I’m not sure how much of this is true. Like any story told by a middle schooler, there is room for imagination, hyperbole, maybe even a stretch or two. And…
Jesus told parables. You’ll find fables in Zen Buddhism. In fact it seems to me that in every tradition pursuing truth, Hindu, Sikh, Islam, you’ll find storytelling as a way of talking about the big issues. So…
This winter, my daughter’s middle school banned cell phones. At first it was explained to the kids as a response to online bullying, but the students pointed out right away that behavior like that was probably as likely to happen outside the school day.
Some adults, hearing of the prohibition, praised the notion that the kids would be forced to interact, make eye contact, find ways to get together that didn’t involve a screen.
“We’ll see how long this lasts,” my daughter said with a shrug. “Kids won’t do it, and they won’t join a club just because they’re forbidden to bring a cell phone to school.” Insert middle school eye roll here.
We’ll find out later that she was wrong.
There was the expected petition. It failed, of course, to change the policy. Appeals to the administration fell short. One boy, she told me, was sent to the office to hand over his earbuds, not because they were attached to his phone, but because they could be attached to his phone.
“We can’t even have them at lunch,” my daughter reported. Tough policy, I thought.
Then today, as we were driving to the grocery store, my daughter gave me an update on how things were going. “A bunch of kids got in big trouble,” she explained. “One boy got suspended for two weeks, maybe more.”
“Over a cell phone?” I asked.
And now the story veers into something straddling the worlds of fable and karma. I have -and I’m more than comfortable with- only second hand reporting. The veracity of the account pales in my mind to the feelings the story inspires. As Ken Kesey told his audience in One Flew Over the Cuckoo’s Nest: “It’s the truth even if it didn’t happen.” So…
“It was a fight club,” she said matter of factly.
“A fight club?”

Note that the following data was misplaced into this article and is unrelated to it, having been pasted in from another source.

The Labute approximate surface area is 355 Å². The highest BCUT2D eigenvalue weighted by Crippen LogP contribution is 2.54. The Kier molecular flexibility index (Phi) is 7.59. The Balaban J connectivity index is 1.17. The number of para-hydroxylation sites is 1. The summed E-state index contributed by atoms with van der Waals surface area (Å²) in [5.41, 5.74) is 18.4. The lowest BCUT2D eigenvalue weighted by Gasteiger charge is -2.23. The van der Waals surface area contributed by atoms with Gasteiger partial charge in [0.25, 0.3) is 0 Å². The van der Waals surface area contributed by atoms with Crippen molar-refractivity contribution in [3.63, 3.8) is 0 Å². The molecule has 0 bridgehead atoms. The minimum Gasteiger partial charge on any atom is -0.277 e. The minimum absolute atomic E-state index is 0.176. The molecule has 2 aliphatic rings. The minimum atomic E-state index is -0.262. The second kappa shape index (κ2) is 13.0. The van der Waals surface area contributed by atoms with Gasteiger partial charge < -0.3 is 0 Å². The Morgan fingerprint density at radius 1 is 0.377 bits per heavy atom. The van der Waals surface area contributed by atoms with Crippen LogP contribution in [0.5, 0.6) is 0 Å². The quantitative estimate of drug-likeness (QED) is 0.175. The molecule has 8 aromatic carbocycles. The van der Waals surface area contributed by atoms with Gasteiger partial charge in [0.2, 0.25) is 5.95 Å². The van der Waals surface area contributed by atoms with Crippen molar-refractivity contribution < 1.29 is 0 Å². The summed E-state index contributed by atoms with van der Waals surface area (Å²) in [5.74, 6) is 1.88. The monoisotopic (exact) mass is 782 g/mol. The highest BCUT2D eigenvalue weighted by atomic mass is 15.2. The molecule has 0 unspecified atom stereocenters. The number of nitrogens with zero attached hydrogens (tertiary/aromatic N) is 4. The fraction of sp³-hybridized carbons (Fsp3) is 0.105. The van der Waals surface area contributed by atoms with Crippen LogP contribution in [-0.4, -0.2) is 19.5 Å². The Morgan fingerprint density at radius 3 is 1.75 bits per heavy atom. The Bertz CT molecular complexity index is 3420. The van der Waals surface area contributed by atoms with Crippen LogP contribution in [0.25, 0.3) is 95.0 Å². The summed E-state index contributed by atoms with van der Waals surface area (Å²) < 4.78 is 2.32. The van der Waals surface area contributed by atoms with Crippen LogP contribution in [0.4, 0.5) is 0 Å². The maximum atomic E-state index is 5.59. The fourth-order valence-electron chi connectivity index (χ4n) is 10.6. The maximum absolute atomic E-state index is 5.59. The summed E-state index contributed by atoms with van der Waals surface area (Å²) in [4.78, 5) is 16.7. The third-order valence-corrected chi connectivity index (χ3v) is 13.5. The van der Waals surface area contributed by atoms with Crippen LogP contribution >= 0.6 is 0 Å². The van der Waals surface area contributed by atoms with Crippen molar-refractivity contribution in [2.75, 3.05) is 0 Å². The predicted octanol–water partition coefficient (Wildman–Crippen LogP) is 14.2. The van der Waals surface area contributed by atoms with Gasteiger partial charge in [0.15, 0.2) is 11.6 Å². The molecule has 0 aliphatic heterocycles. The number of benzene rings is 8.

“Yeah. This boy organized it and arranged fights between other kids. They had to pay to be in it. People would have to pay $10 to watch. The winner would get some of the money.”
“He’s like Don King.” I offered.
“Never mind. How’d you hear about it?”
“Everybody’s talking. When he got caught, the kid told the principal that since we can’t be on cell phones he had to figure out something else to do.”
Ridiculous, of course.
“No one ever actually fought,” she continued. “They just planned it and the one guy got in trouble for thinking it up.”
In her mind the general idiocy of middle school boys was on par with the cell phone ban alleged to have started it all.
And I thought to myself, these boys, ruffians to borrow a word from a time before cell phones, had certainly misbehaved and were fibbing at least a bit if they claimed it was because they’d lost their devices. But…
Jesus, or Buddha, or Ken Kesey might point out that what they had also done was interact, make eye contact, and get together in a way that didn’t involve a screen.
I’m not sure how long my daughter’s school will ban cell phones, perhaps as long as our parents’ generation prohibited gum or baseball caps or skirts above the knee.
But I do believe that while sensible parameters are important, when we start trying to control kids in ways they find unreasonable, they’ll find a way to prove us wrong, even if it’s by joining a club.